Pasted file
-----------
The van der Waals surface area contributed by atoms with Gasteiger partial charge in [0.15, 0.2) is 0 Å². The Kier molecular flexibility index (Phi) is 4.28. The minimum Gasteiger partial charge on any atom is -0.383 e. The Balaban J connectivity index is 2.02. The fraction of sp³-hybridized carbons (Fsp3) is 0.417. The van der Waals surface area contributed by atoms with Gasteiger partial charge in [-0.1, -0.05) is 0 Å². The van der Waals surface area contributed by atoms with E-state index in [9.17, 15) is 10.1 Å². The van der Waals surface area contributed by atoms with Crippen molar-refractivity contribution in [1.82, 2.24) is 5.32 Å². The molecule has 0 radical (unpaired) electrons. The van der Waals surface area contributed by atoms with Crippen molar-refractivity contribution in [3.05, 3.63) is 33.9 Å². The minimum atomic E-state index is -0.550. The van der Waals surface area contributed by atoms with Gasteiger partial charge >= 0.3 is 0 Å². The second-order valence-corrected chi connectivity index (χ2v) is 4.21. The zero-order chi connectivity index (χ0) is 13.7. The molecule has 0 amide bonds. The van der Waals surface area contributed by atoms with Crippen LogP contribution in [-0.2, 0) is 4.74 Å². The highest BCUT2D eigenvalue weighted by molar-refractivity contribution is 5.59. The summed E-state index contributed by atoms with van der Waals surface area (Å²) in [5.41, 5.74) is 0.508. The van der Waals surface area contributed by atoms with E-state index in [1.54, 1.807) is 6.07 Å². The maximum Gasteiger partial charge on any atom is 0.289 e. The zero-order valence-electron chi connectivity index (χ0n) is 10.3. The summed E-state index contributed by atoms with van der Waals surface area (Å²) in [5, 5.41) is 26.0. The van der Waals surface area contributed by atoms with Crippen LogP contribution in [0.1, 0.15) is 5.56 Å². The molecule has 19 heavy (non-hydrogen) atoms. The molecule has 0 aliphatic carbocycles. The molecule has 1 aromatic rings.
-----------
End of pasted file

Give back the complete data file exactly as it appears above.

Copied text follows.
The van der Waals surface area contributed by atoms with Gasteiger partial charge in [0.15, 0.2) is 0 Å². The Kier molecular flexibility index (Phi) is 4.28. The minimum Gasteiger partial charge on any atom is -0.383 e. The Balaban J connectivity index is 2.02. The fraction of sp³-hybridized carbons (Fsp3) is 0.417. The van der Waals surface area contributed by atoms with Gasteiger partial charge in [-0.1, -0.05) is 0 Å². The van der Waals surface area contributed by atoms with E-state index in [9.17, 15) is 10.1 Å². The van der Waals surface area contributed by atoms with Crippen molar-refractivity contribution in [1.82, 2.24) is 5.32 Å². The molecule has 0 radical (unpaired) electrons. The van der Waals surface area contributed by atoms with Crippen molar-refractivity contribution in [3.05, 3.63) is 33.9 Å². The minimum atomic E-state index is -0.550. The van der Waals surface area contributed by atoms with Gasteiger partial charge >= 0.3 is 0 Å². The second-order valence-corrected chi connectivity index (χ2v) is 4.21. The zero-order chi connectivity index (χ0) is 13.7. The molecule has 0 amide bonds. The van der Waals surface area contributed by atoms with Crippen LogP contribution in [-0.2, 0) is 4.74 Å². The highest BCUT2D eigenvalue weighted by molar-refractivity contribution is 5.59. The summed E-state index contributed by atoms with van der Waals surface area (Å²) in [5.41, 5.74) is 0.508. The van der Waals surface area contributed by atoms with E-state index in [1.54, 1.807) is 6.07 Å². The maximum Gasteiger partial charge on any atom is 0.289 e. The zero-order valence-electron chi connectivity index (χ0n) is 10.3. The summed E-state index contributed by atoms with van der Waals surface area (Å²) in [5, 5.41) is 26.0. The van der Waals surface area contributed by atoms with Crippen LogP contribution in [0.1, 0.15) is 5.56 Å². The molecule has 19 heavy (non-hydrogen) atoms. The molecule has 0 aliphatic carbocycles. The molecule has 1 aromatic rings.